Creep, breaking load, taffeta? You didn't understand a word? In our small cloth lexicon you will find some explanations of some of the most important technical terms and designations around sails and sailcloth.
Bias: Fibers laminated diagonally (45°) to the base scrim.
Breaking load: The breaking load of a yarn or fabric at a well-defined cross-section.
Creep: Describes the property of fibers to stretch under constant load.
Crimp: The serpentine deformation of the individual yarns in the fabric resulting from weaving.
Dacron: DuPont's brand name for polyester fibers.
Denier: Identification of fabric yarns and fibers, with lower numbers indicating finer fabrics and higher numbers indicating stronger fabrics.
Elongation value: The difference between unloaded length and the length of a yarn under load.
Fiber: A monofilament, several of which are twisted/spun into a yarn or laid into laminates, for example.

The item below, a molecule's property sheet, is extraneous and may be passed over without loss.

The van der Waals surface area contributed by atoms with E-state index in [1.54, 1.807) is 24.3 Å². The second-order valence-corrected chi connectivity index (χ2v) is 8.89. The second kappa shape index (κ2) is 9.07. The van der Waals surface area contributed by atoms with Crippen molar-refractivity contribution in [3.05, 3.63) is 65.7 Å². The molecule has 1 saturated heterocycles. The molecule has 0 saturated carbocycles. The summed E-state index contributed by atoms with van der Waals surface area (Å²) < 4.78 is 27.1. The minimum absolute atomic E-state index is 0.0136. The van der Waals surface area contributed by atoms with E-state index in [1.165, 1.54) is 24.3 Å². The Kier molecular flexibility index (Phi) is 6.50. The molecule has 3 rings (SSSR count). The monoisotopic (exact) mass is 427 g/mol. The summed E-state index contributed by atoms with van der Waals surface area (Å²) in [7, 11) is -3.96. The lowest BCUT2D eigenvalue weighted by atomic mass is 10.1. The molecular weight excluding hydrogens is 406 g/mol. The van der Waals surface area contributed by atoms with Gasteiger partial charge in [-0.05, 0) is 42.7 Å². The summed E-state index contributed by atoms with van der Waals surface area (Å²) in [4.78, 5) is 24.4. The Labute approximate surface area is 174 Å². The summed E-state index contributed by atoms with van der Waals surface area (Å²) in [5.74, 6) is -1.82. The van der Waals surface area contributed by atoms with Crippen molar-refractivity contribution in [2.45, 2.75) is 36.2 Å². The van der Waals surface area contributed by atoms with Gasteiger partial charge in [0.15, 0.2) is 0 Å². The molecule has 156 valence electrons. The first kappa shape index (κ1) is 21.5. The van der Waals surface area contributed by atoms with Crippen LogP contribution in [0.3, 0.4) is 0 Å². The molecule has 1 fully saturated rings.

g/sqm: Weight in grams per square meter of cloth.
Grip: Properties of a cloth felt by hand.
Kevlar: Brand name of DuPont for a family of special fibers made from aramid.
Laminate: Layers of various scrims and fabrics bonded (glued) together by a film.
Modulus: English term for elongation properties of fabrics and laminates. High modulus = low elongation.
Orientation: In relation to sailcloth and laminates, the indication of whether the highest strength is in the warp or weft direction.
Pentex: Modified polyester with 250% less elongation.
Polyester: A strong, robust and inexpensive fiber for woven sailcloth and laminates for cruising sails.
Sailmaker's ounces (smoz): weight of a cloth or laminate cutout 36'' x 28.5''. US oz = 46g - GB oz 34 g.
Scrim: Non-woven scrim that is joined (glued) with a film.
Spectra: A highly modified polyethylene fiber manufactured by Allied Corp.
Taffeta: A very lightweight fabric applied to the outer skin of many laminates to protect the inner layers, making the laminate more robust.
Tear strength: The properties of a fiber, yarn or fabric not to tear even under high load.
Warp: The yarns "standing" during weaving, through which the "weft" is woven. Weft: Yarn that is "shot" (woven) across the warp on a loom.
Yarn direction: Direction of the individual fibers or yarns in the fabric.
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